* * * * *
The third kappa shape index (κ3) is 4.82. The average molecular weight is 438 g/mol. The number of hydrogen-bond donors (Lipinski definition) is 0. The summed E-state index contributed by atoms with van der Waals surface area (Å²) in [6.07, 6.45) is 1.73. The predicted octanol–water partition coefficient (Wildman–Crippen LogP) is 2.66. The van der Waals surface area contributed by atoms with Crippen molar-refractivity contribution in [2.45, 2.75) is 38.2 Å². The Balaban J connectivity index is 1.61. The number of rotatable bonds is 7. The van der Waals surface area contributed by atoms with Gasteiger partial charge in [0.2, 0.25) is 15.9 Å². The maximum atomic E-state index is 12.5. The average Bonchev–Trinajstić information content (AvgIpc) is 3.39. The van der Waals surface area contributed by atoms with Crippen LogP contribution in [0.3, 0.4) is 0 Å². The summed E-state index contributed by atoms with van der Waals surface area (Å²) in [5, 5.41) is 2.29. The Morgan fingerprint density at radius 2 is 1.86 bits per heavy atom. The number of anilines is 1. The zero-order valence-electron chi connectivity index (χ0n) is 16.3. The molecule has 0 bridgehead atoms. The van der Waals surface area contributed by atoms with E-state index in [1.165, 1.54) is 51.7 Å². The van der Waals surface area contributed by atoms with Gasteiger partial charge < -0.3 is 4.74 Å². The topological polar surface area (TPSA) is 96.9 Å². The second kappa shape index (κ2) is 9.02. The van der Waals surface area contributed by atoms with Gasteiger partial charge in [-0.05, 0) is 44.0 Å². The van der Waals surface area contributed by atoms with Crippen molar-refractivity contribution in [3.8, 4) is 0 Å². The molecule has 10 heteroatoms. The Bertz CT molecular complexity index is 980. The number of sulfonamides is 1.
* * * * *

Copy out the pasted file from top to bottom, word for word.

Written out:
The third kappa shape index (κ3) is 4.82. The average molecular weight is 438 g/mol. The number of hydrogen-bond donors (Lipinski definition) is 0. The summed E-state index contributed by atoms with van der Waals surface area (Å²) in [6.07, 6.45) is 1.73. The predicted octanol–water partition coefficient (Wildman–Crippen LogP) is 2.66. The van der Waals surface area contributed by atoms with Crippen molar-refractivity contribution in [2.45, 2.75) is 38.2 Å². The Balaban J connectivity index is 1.61. The number of rotatable bonds is 7. The van der Waals surface area contributed by atoms with Gasteiger partial charge in [0.2, 0.25) is 15.9 Å². The maximum atomic E-state index is 12.5. The average Bonchev–Trinajstić information content (AvgIpc) is 3.39. The van der Waals surface area contributed by atoms with Crippen LogP contribution in [0.3, 0.4) is 0 Å². The summed E-state index contributed by atoms with van der Waals surface area (Å²) in [5, 5.41) is 2.29. The Morgan fingerprint density at radius 2 is 1.86 bits per heavy atom. The number of anilines is 1. The zero-order valence-electron chi connectivity index (χ0n) is 16.3. The molecule has 0 bridgehead atoms. The van der Waals surface area contributed by atoms with E-state index in [1.165, 1.54) is 51.7 Å². The van der Waals surface area contributed by atoms with Gasteiger partial charge < -0.3 is 4.74 Å². The topological polar surface area (TPSA) is 96.9 Å². The second kappa shape index (κ2) is 9.02. The van der Waals surface area contributed by atoms with Gasteiger partial charge in [-0.05, 0) is 44.0 Å². The van der Waals surface area contributed by atoms with Crippen molar-refractivity contribution in [3.8, 4) is 0 Å². The molecule has 10 heteroatoms. The Bertz CT molecular complexity index is 980. The number of sulfonamides is 1.